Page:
Roderick's first major band was The Western State Hurricanes, which he started while attending the University of Washington. The band enjoyed quick success, playing their first show at Seattle venue "The Breakroom" in May 1998.[2] The band split after failing to sign a deal with Sub Pop Records.[4] Having recorded an unreleased album in the late 1990s, Roderick was prompted by Pete Greenberg to remaster their debut album, Through With Love, which was announced in late 2019 by Latent Print Records. In February 2020, the band regrouped to perform shows, including a recorded performance on KEXP.[5]

Harvey Danger (1999–2001)[edit]

After the disbanding of The Western State Hurricanes, Roderick was offered a spot to play keyboard in popular Seattle band Harvey Danger. Roderick played with the band until they went on hiatus in April 2001.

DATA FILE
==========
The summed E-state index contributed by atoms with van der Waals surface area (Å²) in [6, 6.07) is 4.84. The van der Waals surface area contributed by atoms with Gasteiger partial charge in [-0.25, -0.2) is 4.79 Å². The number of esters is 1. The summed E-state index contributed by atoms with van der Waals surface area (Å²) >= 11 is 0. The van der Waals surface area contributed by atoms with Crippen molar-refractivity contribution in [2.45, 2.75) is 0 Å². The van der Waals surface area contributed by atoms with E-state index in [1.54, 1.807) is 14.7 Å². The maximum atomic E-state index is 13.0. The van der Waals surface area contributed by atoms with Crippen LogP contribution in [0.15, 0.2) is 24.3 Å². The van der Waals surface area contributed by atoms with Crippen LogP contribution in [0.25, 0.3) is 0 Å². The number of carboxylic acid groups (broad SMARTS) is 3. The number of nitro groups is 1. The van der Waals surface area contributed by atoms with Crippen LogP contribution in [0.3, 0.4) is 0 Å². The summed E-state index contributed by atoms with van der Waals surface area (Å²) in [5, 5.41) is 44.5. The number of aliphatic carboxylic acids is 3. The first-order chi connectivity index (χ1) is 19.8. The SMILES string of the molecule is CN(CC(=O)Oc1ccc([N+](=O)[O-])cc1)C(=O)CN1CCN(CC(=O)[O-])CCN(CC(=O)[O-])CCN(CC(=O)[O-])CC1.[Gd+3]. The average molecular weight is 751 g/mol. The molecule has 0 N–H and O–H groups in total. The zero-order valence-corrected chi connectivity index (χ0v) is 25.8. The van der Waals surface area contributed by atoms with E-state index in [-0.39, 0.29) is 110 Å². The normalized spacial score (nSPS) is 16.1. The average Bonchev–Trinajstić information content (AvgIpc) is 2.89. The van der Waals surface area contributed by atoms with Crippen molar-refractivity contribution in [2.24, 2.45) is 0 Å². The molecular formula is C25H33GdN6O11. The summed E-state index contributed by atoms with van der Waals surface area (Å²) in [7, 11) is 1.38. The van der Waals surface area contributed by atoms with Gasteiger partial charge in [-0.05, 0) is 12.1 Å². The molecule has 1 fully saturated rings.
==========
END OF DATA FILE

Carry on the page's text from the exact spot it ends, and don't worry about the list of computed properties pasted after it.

The Long Winters (2001–present)[edit]

Along with former Harvey Danger singer/songwriter Sean Nelson, Roderick founded the indie rock band The Long Winters in the wake of Harvey Danger's breakup. Roderick penned the band's first album, The Worst You Can Do Is Harm, in 2001 and released the album on Barsuk Records. The band since released two more albums, When I Pretend to Fall (2003) and Putting the Days to Bed (2006), and one EP titled Ultimatum (2005). The band still plays shows, playing at the inaugural Upstream Festival in 2017.[6]

Podcasts[edit]

Merlin Mann and Roderick